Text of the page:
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Fears for minority students, Monday, October 24, 2011
Oct 24 2011, 02:05 PM
Group: Inactive Members
Joined: 22-June 08
Member No.: 32,280
Mary Ann Benitez from The Standard
There are fears ethnic minorities will remain at a disadvantage when competing for university places under the new secondary school curriculum because of government refusal to recognize the Chinese language curriculum for such students.
Yuen Kwok-ming, assistant principal at Caritas Tuen Mun Marden Foundation Secondary School, said he is worried for his first batch of 80 ethnic minority students, who will sit the Diploma of Secondary Education examination next school year.
"All of them cannot attend the Hong Kong Chinese language examination course, so they just attend the [General Certificate of Secondary Education curriculum] but many universities in Hong Kong do not recognize its standard," Yuen said. It is "very difficult" for the minorities to continue at local universities because of the language problem.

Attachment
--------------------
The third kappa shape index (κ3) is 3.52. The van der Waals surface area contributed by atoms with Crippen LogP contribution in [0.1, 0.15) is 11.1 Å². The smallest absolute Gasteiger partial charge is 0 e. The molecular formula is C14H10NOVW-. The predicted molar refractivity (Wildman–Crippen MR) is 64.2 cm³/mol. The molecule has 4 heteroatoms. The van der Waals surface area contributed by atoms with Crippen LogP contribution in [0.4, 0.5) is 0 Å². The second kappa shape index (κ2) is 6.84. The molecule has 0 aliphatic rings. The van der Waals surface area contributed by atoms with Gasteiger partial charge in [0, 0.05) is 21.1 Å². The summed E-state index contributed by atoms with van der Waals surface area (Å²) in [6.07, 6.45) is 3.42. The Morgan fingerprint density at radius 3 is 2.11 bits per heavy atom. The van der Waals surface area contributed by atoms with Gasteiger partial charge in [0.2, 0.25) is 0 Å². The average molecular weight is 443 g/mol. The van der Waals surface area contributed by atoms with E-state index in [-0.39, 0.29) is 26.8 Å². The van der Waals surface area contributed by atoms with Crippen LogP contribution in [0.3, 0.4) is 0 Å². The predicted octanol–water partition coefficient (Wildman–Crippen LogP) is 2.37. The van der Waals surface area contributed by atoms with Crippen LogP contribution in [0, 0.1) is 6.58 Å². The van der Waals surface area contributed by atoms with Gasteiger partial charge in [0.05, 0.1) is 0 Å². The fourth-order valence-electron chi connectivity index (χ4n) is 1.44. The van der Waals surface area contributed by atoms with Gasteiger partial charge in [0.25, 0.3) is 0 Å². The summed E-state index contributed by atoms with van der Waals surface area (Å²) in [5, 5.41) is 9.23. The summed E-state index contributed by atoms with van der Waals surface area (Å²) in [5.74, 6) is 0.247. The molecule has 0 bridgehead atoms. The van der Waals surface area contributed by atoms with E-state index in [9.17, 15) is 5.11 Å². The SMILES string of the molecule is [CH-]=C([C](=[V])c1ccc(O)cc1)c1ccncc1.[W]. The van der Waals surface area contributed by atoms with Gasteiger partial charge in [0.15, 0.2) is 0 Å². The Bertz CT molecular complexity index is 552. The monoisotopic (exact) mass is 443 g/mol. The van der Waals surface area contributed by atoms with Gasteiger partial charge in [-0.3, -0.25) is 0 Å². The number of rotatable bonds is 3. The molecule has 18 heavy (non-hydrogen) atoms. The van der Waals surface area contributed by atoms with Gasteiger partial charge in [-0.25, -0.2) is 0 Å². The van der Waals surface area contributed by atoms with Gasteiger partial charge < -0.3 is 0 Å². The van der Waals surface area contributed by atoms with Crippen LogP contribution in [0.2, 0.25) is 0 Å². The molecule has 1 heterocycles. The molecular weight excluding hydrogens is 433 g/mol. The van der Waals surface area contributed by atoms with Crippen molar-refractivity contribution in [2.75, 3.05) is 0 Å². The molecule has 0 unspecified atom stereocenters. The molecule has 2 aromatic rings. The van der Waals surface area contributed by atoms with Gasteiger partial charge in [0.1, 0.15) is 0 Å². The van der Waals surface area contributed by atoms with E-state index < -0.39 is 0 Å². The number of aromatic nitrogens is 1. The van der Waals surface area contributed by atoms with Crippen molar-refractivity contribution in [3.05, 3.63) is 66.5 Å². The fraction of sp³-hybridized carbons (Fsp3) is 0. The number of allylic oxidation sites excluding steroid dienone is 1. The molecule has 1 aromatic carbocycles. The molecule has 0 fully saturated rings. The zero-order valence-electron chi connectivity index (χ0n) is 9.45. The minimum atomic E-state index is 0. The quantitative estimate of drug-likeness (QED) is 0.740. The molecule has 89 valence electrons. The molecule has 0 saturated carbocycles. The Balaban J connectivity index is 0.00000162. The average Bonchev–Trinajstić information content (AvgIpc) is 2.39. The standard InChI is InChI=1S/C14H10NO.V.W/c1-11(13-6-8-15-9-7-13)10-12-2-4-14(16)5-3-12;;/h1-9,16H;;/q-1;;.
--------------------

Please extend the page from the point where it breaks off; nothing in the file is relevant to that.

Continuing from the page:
Yuen was interviewed at the 1st Philippine Education Fair, held at the weekend in Wan Chai, where 100 parents and students inquired about studying in Manila from nine participating universities.
Father Nemesio Que, director of office of admission and aid at Ateneo De Manila University, said because of the cheap and quality education, they have South Korean and even US students finishing degrees in the Philippines.
"Those who want to pursue medicine come to the Philippines now to pursue their studies, as it is expensive in the United States," he said.
Richela dela Cruz, undergraduate marketing officer at De La Salle University's Office for Strategic Communications, said in terms of quality, the Philippines' top universities are "at par or even better than in other countries in Asia."
Hong Kong-born and bred Ben Bernardez, who went to the Philippines for his university degree, said he did not have a difficult time finding a job in the SAR after graduation.
"We hope the youth here will study there [in the Philippines]. Most Filipinos [abroad] do not realize the potential they have in contributing to the Philippines," he said.
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